The World Bank claims in its official website to be ”like a cooperative”. It may first sound as if the Yes Men had hacked the site. Yet, it may also reveal how undemocratic institutions seek legitimacy by claiming to have what they most obviously lack.
“The World Bank is like a cooperative, made up of 188 member countries”. Even if there certainly are many definitions of a cooperative, most of them imply a relatively democratic decision-making system. Why would the World Bank with its openly antidemocratic internal structure want to make such claim?
What did the person who wrote that opening sentence of the World Bank site’s “leadership” section think? Let us co-opt the hippies? We really are a cooperative since all my colleagues cooperate so smoothly? Whatever the exact intentions of the author, I believe the line stands as a surreal signifier of something not merely trivial.
Even if it were partially a slip of the tongue, it is probably fair to assume that the sentence has functional similarities to corporate social responsibility (CSR). Make grandiose claims about how democratic or responsible you are and hope a sufficient number of readers buy your claim and value you ever more. That can be useful, but sometimes it gets risky. The risks increase as these claims can be used as an example of a major ideological contradiction of the wealth-based system of rule that these institutions represent.
So why do the World Bank and the CSR-touting corporations make those claims? Are they not aware that making such claims could take them far from their traditional comfort zone of capitalist legitimacy? Once they claim that they are socially responsible or cooperativishly democratic, someone may actually ask them to practice what they preach. The bolder the claim, the harder it is to deliver. I do not see becoming “like a cooperation” a very likely scenario for the World Bank any time soon.
Making such claims thus sounds somewhat silly. Why wouldn’t the World Bank simply cling to its traditional economic neutrality doctrine? Why wouldn’t big business simply repeat after Milton Friedman that the purpose is to make as much money as possible?
This is not the place to pretend to explain the whole situation, but let me throw in a simple hypothesis. The main reason for the appearance of the CSR and similar pretensions is that the contradictions of capitalism and the activities of anti-corporate social movements have made the inherently political role of the “economic” increasingly visible.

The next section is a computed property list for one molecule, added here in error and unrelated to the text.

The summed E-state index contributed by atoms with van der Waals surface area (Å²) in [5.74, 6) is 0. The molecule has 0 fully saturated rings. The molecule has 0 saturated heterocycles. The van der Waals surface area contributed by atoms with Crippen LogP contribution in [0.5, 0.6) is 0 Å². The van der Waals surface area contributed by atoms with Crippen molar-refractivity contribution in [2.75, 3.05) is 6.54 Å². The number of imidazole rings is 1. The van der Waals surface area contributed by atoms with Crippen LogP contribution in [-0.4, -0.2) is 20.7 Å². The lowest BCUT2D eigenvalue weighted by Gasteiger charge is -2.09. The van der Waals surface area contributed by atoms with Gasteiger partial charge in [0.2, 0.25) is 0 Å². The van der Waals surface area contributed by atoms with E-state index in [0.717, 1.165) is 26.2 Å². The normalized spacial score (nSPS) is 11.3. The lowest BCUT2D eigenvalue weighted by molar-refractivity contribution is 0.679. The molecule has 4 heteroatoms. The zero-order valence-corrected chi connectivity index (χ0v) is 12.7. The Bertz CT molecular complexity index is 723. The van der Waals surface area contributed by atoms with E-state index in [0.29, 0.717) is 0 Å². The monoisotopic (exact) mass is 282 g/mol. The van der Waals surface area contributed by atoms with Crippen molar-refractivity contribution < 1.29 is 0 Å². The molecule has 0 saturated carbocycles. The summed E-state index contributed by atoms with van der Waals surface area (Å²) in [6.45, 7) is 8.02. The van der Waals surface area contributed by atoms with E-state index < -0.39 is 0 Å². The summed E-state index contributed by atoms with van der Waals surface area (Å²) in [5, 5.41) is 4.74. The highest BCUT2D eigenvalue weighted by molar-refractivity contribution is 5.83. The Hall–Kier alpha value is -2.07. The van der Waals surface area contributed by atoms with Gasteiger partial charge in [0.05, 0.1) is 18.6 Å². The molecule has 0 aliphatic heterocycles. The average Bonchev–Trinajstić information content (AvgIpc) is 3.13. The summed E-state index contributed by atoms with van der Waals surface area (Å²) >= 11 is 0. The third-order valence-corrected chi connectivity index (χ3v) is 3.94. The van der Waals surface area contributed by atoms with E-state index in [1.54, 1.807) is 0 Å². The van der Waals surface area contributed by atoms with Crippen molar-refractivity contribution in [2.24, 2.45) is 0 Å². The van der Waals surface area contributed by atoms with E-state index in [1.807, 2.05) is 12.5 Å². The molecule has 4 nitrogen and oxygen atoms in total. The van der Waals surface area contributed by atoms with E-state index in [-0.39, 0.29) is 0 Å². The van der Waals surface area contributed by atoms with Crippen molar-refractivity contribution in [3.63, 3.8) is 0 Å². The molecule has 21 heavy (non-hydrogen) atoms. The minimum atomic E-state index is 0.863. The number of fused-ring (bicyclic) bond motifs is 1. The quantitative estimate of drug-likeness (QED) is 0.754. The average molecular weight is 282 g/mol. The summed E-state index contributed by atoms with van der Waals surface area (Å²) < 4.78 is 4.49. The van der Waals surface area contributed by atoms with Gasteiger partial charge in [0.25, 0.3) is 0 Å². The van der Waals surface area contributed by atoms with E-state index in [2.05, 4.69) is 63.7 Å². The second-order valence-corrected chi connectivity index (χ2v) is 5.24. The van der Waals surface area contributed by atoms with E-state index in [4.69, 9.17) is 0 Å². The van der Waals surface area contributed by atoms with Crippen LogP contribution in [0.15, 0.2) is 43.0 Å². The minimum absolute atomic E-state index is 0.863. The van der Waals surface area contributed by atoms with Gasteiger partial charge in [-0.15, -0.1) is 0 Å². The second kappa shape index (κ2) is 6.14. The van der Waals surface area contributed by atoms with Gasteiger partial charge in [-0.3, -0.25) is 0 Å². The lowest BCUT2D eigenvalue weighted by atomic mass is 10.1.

In this context, it would simply not be as credible as it once was to claim that the World Bank or Shell or Nokia is “purely economic”. The successful expansion of capitalism has made the “economic” an increasingly important locus of power. While this is what capitalist expansion is supposed to be about, it also means that further expansion may at some point become more difficult to justify. Much of the legitimacy of the expansion of undemocratic spaces of power depends on the credibility of the claim that they are not political and therefore not subject to democratic norms.
It is a serious dilemma. If the undemocratic economic institutions claim not to be concerned with democratic responsibilities, in today’s world their legitimacy may erode. Once they start claiming such concern, someone may actually call their bluff and their legitimacy might erode even more. Until now I find their legitimacy still relatively high compared to how low I think it could drop through concerted action by social movements and concerned citizens. The future is uncertain. As long as the World Bank is able to call itself like a cooperative without much notice, the wealth-based system of rule maintains some ideological advantages.
One of my reasearch projects is to analyze the ideological contradictions of wealth-based systems of rule. Direct and indirect democracy claims in the Bretton Woods institutions (World Bank and International Monetary Fund) and the corporate social responsibility talk are two interesting examples. For an example of the attempts of the Managing Director of the IMF to claim that his insitution is “highly democratic”, see my old article in the Journal of World-Systems Research. The analysis of my dialogue with Michel Camdessus, the IMF boss back then, appears toward the end of the article (pp. 717-718). I am grateful for any comments and suggestions on this topic, so please get in touch.